Ottawa Citizen

Anti-vax soldier faces mutiny charge

Ladislas Kenderesi urged Forces to refuse `unlawful order' to distribute them


A soldier who called on his fellow military personnel to refuse helping with the distributi­on of COVID-19 vaccines has been charged with an offence related to mutiny.

It's believed to be the first time in decades that the Canadian military has laid such a charge.

Officer Cadet Ladislas Kenderesi was charged with one count of “endeavouri­ng to persuade another person to join in a mutiny,” an offence under the National Defence Act. Kenderesi was also charged with one count of behaving in a scandalous manner unbecoming of an officer.

The charges were laid May 12 by the Canadian Forces National Investigat­ion Service, defence officials told the Citizen.

Kenderesi had appeared at an anti-lockdown rally in December in Toronto dressed in his Canadian Forces uniform and speaking out about the COVID-19 vaccine, claiming it was a “killer.”

He called on military personnel not to be involved in government plans to distribute the vaccine. “I'm asking military, right now serving, truck drivers, medical, engineers, whatever you are, do not take this unlawful order (for) the distributi­on of this vaccine,” Kenderesi said at the rally. A video of his speech was posted on YouTube.

Kenderesi, who had a civilian hunting knife strapped to his Canadian Forces uniform and was carrying a non-Canadian helmet, questioned the safety of the vaccine.

“I might get in a lot of s--- for doing this, but I don't care anymore,” he said.

The crowd cheered his speech. Department of National Defence spokesman Dan Le Bouthillie­r said the charges will proceed through the military justice system. “OCdt Kenderesi was removed from performanc­e of military duties following the December 2020 incident,” Le Bouthillie­r said.

Kenderesi is a member of the Reserve Cadet Instructor Cadre in Borden, Ont., according to the Canadian Forces.

Kenderesi's supporters filmed military officials reading the charges against him and posted that to a GoFundMe page for the officer cadet. The page noted Kenderesi “was charged on May 12, 2021, for speaking out against the experiment­al gene therapy on Dec. 5 at the human rights assembly at Dundas Square in Toronto.”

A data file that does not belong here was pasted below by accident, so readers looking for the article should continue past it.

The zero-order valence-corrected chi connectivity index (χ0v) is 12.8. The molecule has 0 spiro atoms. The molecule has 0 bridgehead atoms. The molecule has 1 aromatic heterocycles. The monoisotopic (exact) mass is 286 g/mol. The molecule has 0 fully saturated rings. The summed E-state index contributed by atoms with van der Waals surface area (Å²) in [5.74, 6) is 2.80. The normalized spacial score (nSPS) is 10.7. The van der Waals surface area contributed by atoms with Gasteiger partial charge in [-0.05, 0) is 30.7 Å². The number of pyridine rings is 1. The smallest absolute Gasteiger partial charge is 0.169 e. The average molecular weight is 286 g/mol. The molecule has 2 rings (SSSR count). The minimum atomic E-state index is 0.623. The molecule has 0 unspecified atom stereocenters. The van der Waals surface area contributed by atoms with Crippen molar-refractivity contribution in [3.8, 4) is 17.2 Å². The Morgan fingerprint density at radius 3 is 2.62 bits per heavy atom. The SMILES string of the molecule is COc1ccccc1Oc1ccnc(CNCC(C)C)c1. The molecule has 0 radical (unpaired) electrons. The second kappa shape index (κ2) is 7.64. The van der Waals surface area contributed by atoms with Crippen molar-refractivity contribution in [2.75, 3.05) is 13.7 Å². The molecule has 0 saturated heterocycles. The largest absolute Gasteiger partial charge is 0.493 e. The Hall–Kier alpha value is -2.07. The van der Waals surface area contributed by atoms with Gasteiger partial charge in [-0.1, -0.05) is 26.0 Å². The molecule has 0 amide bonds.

The page said Kenderesi faces a maximum sentence of life in prison if convicted, but defence sources say such punishment is highly unlikely.

Kenderesi is also featured in the GoFundMe page video before meeting with Canadian Forces officials. “I'm just saying a small prayer for myself, and a prayer for Canada and Canadians, that hopefully my efforts and what I have done is not in vain,” he said in that video.

The GoFundMe initiative is to collect money for Kenderesi's legal expenses.

If he desires, Kenderesi has access at no cost to a lawyer provided by the Department of National Defence, Le Bouthillie­r said. “While the charges have been laid, it is currently in the referral process and no court martial has been scheduled,” he added.

Ottawa lawyer Michel Drapeau said the laying of a charge related to mutiny is unheard of in the Canadian Forces in modern times. “You would likely have to go back to the late 1940s in the Royal Canadian Navy for anything that might be similar,” said Drapeau, a retired colonel who specialize­s in military law.

His book, Military Justice in Action, noted three incidents involving widespread protests against military leadership in the late 1940s. In those cases, Canadian sailors rebelled against incompeten­t leadership and poor conditions on ships, but the navy avoided using the official term of mutiny. But military personnel were charged and received jail sentences.

“An initial search through files in the past 20 years has not found any charges related to endeavouri­ng to persuade another person to join in a mutiny,” Le Bouthillie­r added.

Organizers of the anti-lockdown rally claimed Kenderesi had served in a variety of units and was qualified as a tank driver and machine-gunner, and was skilled in hand-to-hand combat.

He was introduced as “the original Canadian patriot” and an officer cadet with 25 years of experience.

The Cadet Instructor­s Cadre is part of the Cadet Organizati­ons Administra­tion and Training Service, a sub-component of the Reserve Force. The primary responsibi­lity of CIC officers is the supervisio­n, administra­tion and training of cadets from 12 to 18 years old.

Organizers of the rally said Kenderesi was on medical leave from the Canadian Forces at the time he spoke. He remains in the military “pending the outcome of the charges,” the Canadian Forces noted.

Shortly after the rally in December, Canadian Forces officials retrieved Kenderesi's uniform and military issued equipment.

Newspapers in English

Newspapers from Canada